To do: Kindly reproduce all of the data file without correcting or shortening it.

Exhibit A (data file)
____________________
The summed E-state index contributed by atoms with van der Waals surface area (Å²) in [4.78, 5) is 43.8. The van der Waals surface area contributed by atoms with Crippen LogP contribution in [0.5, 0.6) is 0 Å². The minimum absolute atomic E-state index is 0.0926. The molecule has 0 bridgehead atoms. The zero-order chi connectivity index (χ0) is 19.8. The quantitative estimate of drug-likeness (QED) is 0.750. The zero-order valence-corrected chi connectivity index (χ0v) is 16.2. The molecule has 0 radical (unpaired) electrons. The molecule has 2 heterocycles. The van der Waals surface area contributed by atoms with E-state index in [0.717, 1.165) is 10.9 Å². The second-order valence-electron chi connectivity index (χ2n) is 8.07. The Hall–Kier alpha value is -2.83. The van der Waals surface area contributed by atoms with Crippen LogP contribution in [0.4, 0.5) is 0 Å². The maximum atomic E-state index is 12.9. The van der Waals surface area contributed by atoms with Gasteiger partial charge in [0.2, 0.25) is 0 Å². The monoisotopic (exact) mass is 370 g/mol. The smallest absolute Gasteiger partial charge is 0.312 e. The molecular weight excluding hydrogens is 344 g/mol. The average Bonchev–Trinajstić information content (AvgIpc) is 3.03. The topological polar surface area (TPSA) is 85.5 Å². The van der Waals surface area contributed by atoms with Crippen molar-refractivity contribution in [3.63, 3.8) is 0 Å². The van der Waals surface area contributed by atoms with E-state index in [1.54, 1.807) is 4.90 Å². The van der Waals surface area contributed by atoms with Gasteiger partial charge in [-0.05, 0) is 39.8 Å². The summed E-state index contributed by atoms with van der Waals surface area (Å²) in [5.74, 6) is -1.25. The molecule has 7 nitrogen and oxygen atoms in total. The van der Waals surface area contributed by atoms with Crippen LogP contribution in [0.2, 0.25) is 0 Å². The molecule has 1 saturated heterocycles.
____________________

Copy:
The summed E-state index contributed by atoms with van der Waals surface area (Å²) in [4.78, 5) is 43.8. The van der Waals surface area contributed by atoms with Crippen LogP contribution in [0.5, 0.6) is 0 Å². The minimum absolute atomic E-state index is 0.0926. The molecule has 0 bridgehead atoms. The zero-order chi connectivity index (χ0) is 19.8. The quantitative estimate of drug-likeness (QED) is 0.750. The zero-order valence-corrected chi connectivity index (χ0v) is 16.2. The molecule has 0 radical (unpaired) electrons. The molecule has 2 heterocycles. The van der Waals surface area contributed by atoms with E-state index in [0.717, 1.165) is 10.9 Å². The second-order valence-electron chi connectivity index (χ2n) is 8.07. The Hall–Kier alpha value is -2.83. The van der Waals surface area contributed by atoms with Crippen LogP contribution in [0.4, 0.5) is 0 Å². The maximum atomic E-state index is 12.9. The van der Waals surface area contributed by atoms with Gasteiger partial charge in [0.2, 0.25) is 0 Å². The monoisotopic (exact) mass is 370 g/mol. The smallest absolute Gasteiger partial charge is 0.312 e. The molecular weight excluding hydrogens is 344 g/mol. The average Bonchev–Trinajstić information content (AvgIpc) is 3.03. The topological polar surface area (TPSA) is 85.5 Å². The van der Waals surface area contributed by atoms with Crippen molar-refractivity contribution in [3.63, 3.8) is 0 Å². The van der Waals surface area contributed by atoms with E-state index in [1.54, 1.807) is 4.90 Å². The van der Waals surface area contributed by atoms with Gasteiger partial charge in [-0.05, 0) is 39.8 Å². The summed E-state index contributed by atoms with van der Waals surface area (Å²) in [5.74, 6) is -1.25. The molecule has 7 nitrogen and oxygen atoms in total. The van der Waals surface area contributed by atoms with Crippen LogP contribution in [0.2, 0.25) is 0 Å². The molecule has 1 saturated heterocycles.